If there’s one thing you can count on during any photo or video shoot, it’s that you can’t count on anything. It was a simple enough plan: Get together with a couple of pro climbers, film them on one of the most exquisite routes in SW Colorado, have some good times, then head on home. Mission complete.
Don’t get me wrong, just like any other shoot, there was a ton of logistical planning involved. Multiple shotlists were written. Engineering obstacles on how to safely and effectively rig cameras on an overhanging 5.13+ finger crack were tackled. Assistants were hired. Groceries were bought. Sleeping accommodations were booked. Truck was packed full of camera gear, rigging equipment and a case of home-brew. All ducks were in a militant little row.
As I rolled into Grand Junction, I found myself driving straight into the inhospitable embrace of a winter storm, stoke level dropping faster than the mercury.
Now, you may be asking yourself, ‘Dan, during all of your careful planning, why didn’t you bother to check the weather report?’
Ahh, that’s a wonderful question. You see, while a blustery curtain of white obscured our view of the great sandstone splitters of Escalante Canyon, the current weather forecast insisted that we were standing under clear, sunny skies.
Knowing exactly what to do in situations like this, I opened up the tailgate, pushed the case of homebrew aside and reached for a flask of bourbon. It was time for Plan B.
The problem was, we had no ‘Plan B.’
Plan A= Amazing. Plan B=Not so much
The crew, consisting of Ben Rueck, Sam Feuerborn, Mayan Smith-Gobat and I, decided to head back to town with our tails between our legs. As the truck warmed up and took the chill from our bones, we moaned about the seeping and now unprotectable cracks that would take days to dry…even if the sun were shining. Options were few. Indian Creek would surely be in the same, sad condition. Likewise for Moab.
It was then that Mayan chimed in with her charming Kiwi accent, “It’ll be cold, but why not shoot the Puoux?” Of course! Among the overhanging limestone walls of Glenwood Springs, there was a gem of a climb called ‘Gutless Wonder.’ The route, which took two agonizing years of Ben’s life to complete, would offer just enough shelter from the roving mountain storm…probably. I could see the pain on Ben’s face as soon as it was mentioned. It was a route he thought was in the rearview, one which he had never expected to revisit this soon, if ever again. Having sent the route less than a year before, the wounds were still fresh in his mind.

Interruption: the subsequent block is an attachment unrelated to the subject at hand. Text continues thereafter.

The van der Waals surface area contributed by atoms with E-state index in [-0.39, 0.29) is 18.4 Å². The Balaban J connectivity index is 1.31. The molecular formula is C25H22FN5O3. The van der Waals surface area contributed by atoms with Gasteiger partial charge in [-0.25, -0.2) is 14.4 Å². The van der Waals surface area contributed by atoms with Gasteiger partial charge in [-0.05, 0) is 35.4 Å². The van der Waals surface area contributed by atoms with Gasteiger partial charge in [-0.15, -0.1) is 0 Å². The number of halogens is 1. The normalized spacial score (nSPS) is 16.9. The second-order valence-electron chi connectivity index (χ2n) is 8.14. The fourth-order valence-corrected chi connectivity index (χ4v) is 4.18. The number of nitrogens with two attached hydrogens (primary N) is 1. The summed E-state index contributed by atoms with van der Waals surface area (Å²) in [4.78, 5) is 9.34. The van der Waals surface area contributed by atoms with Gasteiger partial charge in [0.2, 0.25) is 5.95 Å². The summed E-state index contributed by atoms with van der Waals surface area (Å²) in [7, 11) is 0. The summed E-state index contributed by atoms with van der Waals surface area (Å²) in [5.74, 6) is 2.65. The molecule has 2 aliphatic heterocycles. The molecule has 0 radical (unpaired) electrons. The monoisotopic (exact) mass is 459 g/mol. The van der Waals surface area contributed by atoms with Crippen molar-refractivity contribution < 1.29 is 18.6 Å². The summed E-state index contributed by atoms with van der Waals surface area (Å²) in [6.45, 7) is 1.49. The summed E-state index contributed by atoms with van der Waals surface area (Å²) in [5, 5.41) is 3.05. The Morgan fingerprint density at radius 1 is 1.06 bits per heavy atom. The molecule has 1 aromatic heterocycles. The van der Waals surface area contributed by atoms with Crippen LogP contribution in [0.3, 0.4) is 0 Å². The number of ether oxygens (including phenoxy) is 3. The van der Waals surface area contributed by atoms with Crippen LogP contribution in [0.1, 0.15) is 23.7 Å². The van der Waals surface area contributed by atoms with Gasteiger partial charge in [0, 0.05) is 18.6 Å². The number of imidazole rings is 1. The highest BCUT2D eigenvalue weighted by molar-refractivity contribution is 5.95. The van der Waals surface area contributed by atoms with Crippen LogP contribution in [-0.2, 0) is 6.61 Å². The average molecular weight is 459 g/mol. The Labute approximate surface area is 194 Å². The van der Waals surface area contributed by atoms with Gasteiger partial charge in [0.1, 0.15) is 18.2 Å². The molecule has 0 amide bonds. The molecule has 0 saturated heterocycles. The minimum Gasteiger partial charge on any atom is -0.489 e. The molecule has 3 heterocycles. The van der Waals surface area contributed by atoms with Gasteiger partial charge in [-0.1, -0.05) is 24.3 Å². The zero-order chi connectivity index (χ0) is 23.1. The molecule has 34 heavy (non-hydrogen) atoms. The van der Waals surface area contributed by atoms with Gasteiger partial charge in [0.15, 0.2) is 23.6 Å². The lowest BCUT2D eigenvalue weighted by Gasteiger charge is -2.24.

We took refuge in a local coffee shop, closing the door on the thick clouds that loomed in the cold, dark sky. As Ben and I scribbled out a shot list, we faced the fact that this would be a run and gun mission. We’d be attempting to film a 5.14b route in single digit temps on the side of Colorado’s busiest & loudest highway. Because we were shooting on the Winter Solstice, the shortest of all days, we would only have a four hour window to film the entire piece. It would be rough, but we now had a plan B.
The wintery conditions were actually perfect. Well, maybe not for Ben – but definitely for the shoot. The thick buffer of clouds diffused the intense Colorado sun, providing us with soft, even light. As it turned out, this high mountain weather painfully echoed the same conditions Ben endured when he finally sent Gutless in 2014, so the agony you see in this video is quite authentic.
My name is Dan Holz, and I have the good fortune of being the staff photographer for Osprey Packs. Photography has been a passion of mine since grade school and I’ve used it as a vehicle to take me everywhere from my backyard in Colorado to the lush jungles of Borneo and the glaciated landscapes of Patagonia. People often ask if I have a ‘specialty.’ It’s kind of a tough question, because while I specialize in active lifestyle and mountain sport photography, I find myself chasing the magic light more than anything else. If the face of a Nepali farmer is suddenly cast in the beautiful shadow of contrast, I become a portrait photographer in that moment. Or if a setting sun embraces a rice paddy outside of Chiang Mai, for an instant I’m a landscape photographer. As a photographer, I am always exploring self-expression and pushing the limits of what I – and my camera – can do. It’s a passion, it’s a job, it’s a lifestyle all wrapped up in a single package. And I wouldn’t trade it for anything.